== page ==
When I decided to become a teacher, I paid for my fingerprints, license fees, and tuition. And so did countless other teachers. We did not ask for public assistance and a for-profit organization really has no business asking.
Yes, the stadium will bring in revenue and jobs. Fair enough. However, If I opened a business, I would bring in revenue and jobs, but I would still have to pay my fees, rent, etc.
The private sector consists of small businesses and small and large corporations. Now as a taxpayer, I am proud to contribute to help pay for the military and other necessary government services and benefits. However, if I am helping the cost of a stadium where millionaires are going to play, I have a right to express my disdain. The fact that I watch and support sports is beside the point. Don’t invade our public treasure chest!
We should rely solely on private money! If or when I decide to visit the stadium, I will pay for parking, food, and souvenirs. Believe me, it will be a good investment with private money.
The millennials for the most part embrace socialism. Many young people feel powerless and frustrated and tend to gravitate towards an ideology that helps take away some from the powerful. Well, if and ONLY if this project is financed in the present or future from taxpayers in any form, this stadium is Socialism disguised as Capitalism. Whether the millennials like it or not, it is wrong!
We need to separate the two. Now if you support Socialism, fine, but don’t force me to finance the dreams and projects of others, especially the financial “elite.”
The Libertarian Party is the champion of a healthy balance of fiscal responsibility and freedom. It’s not that some of us do not want an NFL franchise team here, but don’t “raid” (pun intended this time) our public treasure chest with guilt, cronyism, and deception!
By Doug Goodman
Are we witnessing the downfall of our society and oblivious to the fact? Over the past several years a new level of distrust, fear and outright hate has infected almost every aspect of our daily lives. This increasing tribal mentality is not based on racial differences, economic status, community location or age. It is founded on our political differences.
What has caused this? I do not believe we woke up one morning and decided anyone with a different opinion is evil. Elected officials did not decide on their own that taking extreme positions and ending all collaboration was the key to re-election. The media did not force anyone to “buy” biased reporting. In other words, who knows what made it all come together. But it did.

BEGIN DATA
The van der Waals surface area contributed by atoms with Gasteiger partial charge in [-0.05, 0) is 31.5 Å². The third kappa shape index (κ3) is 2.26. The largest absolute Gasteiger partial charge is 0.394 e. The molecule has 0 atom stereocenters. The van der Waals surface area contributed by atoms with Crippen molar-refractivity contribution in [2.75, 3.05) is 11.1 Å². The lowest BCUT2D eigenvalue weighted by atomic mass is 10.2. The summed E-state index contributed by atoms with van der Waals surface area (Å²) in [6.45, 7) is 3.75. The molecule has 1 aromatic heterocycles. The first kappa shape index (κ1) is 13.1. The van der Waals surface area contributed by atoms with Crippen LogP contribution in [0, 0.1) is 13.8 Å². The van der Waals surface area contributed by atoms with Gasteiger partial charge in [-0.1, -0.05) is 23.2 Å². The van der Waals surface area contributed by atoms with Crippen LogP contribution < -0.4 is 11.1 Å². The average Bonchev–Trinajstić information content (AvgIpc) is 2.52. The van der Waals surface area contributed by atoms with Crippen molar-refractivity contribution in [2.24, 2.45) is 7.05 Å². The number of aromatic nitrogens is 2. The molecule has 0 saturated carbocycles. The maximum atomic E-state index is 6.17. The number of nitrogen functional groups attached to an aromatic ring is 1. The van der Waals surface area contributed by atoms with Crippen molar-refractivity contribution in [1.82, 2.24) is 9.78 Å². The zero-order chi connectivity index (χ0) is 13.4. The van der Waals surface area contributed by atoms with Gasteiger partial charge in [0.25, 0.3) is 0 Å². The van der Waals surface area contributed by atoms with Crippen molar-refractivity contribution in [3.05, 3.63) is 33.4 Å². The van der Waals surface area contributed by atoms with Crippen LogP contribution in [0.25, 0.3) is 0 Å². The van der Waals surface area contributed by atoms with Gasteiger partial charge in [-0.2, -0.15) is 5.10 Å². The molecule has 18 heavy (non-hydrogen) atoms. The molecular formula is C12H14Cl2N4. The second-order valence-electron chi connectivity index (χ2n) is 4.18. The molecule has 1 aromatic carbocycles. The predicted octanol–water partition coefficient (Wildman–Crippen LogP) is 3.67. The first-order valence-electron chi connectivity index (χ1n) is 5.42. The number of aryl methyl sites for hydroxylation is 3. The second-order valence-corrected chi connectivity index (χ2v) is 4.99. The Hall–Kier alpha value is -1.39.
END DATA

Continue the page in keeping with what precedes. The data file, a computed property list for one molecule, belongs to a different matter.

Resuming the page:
Polls have found that political party affiliation and the accompanying presumed opinions on issues influences who we keep as friends, how we treat our co-workers, whether we trust or respect our neighbors and our view of strangers. Partisan differences are the most divisive issue in our nation. The most recent Pew Research poll in December 2017 found 86 percent of those questioned believe there are very strong or strong conflicts between the political parties.
To read the rest of the article on The Nevada Independent, click here.
Doug Goodman is Founder and Executive Director of Nevadans for Election Reform.
Recently, Stanford’s Shelby Steele, one of the truly great thinkers and writers of our age, wrote the article: “Black Protest Has Lost Its Power.”
He noted the recent protests by black professional football players “were rather sad for their fruitlessness.” Protestors “were figures of pathos, mindlessly loyal to a black identity that had run its course.”
He explained: “What they missed is a simple truth that is both obvious and unutterable: The oppression of black people is over with. This is politically incorrect news, but it is true nonetheless. We blacks are, today, a free people.”
He adds: “Of course this does not mean there is no racism left in American life. Racism is endemic to the human condition, just as stupidity is. We will always have to be on guard against it. But now it is recognized as a scourge, as the crowning immorality of our age and our history.”Read more
Congressional Republicans and President Donald Trump have passed a landmark tax reduction and reform bill. Democrats, mainstream media and other leftists are spreading misinformation about the effects.
Let’s set the record straight.
First, “The new law is larded with provisions custom-made for the rich and superrich while offering mere crumbs for the middle class.” This version of a lie told by many comes from Democrat Alan Blinder, who also said, “it may be the most regressive” tax cut ever.
Even the very liberal Tax Policy Center admitted that the vast majority of taxpayers will see a tax cut or no change from the new law, while some of the rich will face increases.
When they were young, they didn’t serve in the military in war or peace, active duty or reserve. When there was a draft they avoided it, and when they had a chance to volunteer they stayed far away from any recruiting station. But when they’re older they have feelings of guilt and try to compensate for their lack of service by becoming a Super Patriot.Read more